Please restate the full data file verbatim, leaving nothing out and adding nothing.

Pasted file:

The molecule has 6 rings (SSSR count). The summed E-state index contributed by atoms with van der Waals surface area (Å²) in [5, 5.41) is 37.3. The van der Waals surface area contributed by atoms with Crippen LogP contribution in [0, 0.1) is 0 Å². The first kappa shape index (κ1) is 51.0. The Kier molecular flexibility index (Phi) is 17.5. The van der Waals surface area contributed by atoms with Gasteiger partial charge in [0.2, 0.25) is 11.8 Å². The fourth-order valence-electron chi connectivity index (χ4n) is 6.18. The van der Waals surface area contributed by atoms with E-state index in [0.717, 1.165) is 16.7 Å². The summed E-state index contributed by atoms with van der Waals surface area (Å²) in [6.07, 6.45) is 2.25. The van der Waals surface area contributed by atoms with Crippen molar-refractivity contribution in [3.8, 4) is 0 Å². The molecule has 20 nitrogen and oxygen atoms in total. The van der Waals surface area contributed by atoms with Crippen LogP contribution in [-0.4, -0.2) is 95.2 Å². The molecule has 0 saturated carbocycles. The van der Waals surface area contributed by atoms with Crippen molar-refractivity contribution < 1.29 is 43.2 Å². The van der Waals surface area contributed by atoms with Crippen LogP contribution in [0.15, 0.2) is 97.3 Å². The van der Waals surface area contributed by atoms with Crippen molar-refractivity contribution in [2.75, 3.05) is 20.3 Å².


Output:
The molecule has 6 rings (SSSR count). The summed E-state index contributed by atoms with van der Waals surface area (Å²) in [5, 5.41) is 37.3. The van der Waals surface area contributed by atoms with Crippen LogP contribution in [0, 0.1) is 0 Å². The first kappa shape index (κ1) is 51.0. The Kier molecular flexibility index (Phi) is 17.5. The van der Waals surface area contributed by atoms with Gasteiger partial charge in [0.2, 0.25) is 11.8 Å². The fourth-order valence-electron chi connectivity index (χ4n) is 6.18. The van der Waals surface area contributed by atoms with E-state index in [0.717, 1.165) is 16.7 Å². The summed E-state index contributed by atoms with van der Waals surface area (Å²) in [6.07, 6.45) is 2.25. The van der Waals surface area contributed by atoms with Crippen molar-refractivity contribution in [3.8, 4) is 0 Å². The molecule has 20 nitrogen and oxygen atoms in total. The van der Waals surface area contributed by atoms with Crippen LogP contribution in [-0.4, -0.2) is 95.2 Å². The molecule has 0 saturated carbocycles. The van der Waals surface area contributed by atoms with Crippen molar-refractivity contribution < 1.29 is 43.2 Å². The van der Waals surface area contributed by atoms with Crippen LogP contribution in [0.15, 0.2) is 97.3 Å². The van der Waals surface area contributed by atoms with Crippen molar-refractivity contribution in [2.75, 3.05) is 20.3 Å².